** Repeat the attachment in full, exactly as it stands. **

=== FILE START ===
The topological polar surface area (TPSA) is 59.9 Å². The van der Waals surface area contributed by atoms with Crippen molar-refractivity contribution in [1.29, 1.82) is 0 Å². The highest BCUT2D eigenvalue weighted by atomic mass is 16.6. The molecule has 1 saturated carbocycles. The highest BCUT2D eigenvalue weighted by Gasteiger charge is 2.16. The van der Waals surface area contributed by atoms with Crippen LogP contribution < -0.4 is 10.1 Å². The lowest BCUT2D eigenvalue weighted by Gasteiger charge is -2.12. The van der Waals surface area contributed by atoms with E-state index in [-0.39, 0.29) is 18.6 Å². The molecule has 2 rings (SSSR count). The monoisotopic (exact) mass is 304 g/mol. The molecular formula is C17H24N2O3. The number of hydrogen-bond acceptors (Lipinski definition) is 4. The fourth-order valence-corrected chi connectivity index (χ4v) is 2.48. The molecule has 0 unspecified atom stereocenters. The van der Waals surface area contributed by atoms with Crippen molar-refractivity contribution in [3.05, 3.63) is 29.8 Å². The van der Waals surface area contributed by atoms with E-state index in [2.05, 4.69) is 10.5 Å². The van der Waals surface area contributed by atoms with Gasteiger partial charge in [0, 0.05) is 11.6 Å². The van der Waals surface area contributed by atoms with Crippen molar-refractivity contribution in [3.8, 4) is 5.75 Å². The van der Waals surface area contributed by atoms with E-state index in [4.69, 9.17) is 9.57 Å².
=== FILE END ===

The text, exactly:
The topological polar surface area (TPSA) is 59.9 Å². The van der Waals surface area contributed by atoms with Crippen molar-refractivity contribution in [1.29, 1.82) is 0 Å². The highest BCUT2D eigenvalue weighted by atomic mass is 16.6. The molecule has 1 saturated carbocycles. The highest BCUT2D eigenvalue weighted by Gasteiger charge is 2.16. The van der Waals surface area contributed by atoms with Crippen LogP contribution < -0.4 is 10.1 Å². The lowest BCUT2D eigenvalue weighted by Gasteiger charge is -2.12. The van der Waals surface area contributed by atoms with E-state index in [-0.39, 0.29) is 18.6 Å². The molecule has 2 rings (SSSR count). The monoisotopic (exact) mass is 304 g/mol. The molecular formula is C17H24N2O3. The number of hydrogen-bond acceptors (Lipinski definition) is 4. The fourth-order valence-corrected chi connectivity index (χ4v) is 2.48. The molecule has 0 unspecified atom stereocenters. The van der Waals surface area contributed by atoms with Crippen molar-refractivity contribution in [3.05, 3.63) is 29.8 Å². The van der Waals surface area contributed by atoms with E-state index in [2.05, 4.69) is 10.5 Å². The van der Waals surface area contributed by atoms with Gasteiger partial charge in [0, 0.05) is 11.6 Å². The van der Waals surface area contributed by atoms with Crippen molar-refractivity contribution in [3.8, 4) is 5.75 Å². The van der Waals surface area contributed by atoms with E-state index in [4.69, 9.17) is 9.57 Å².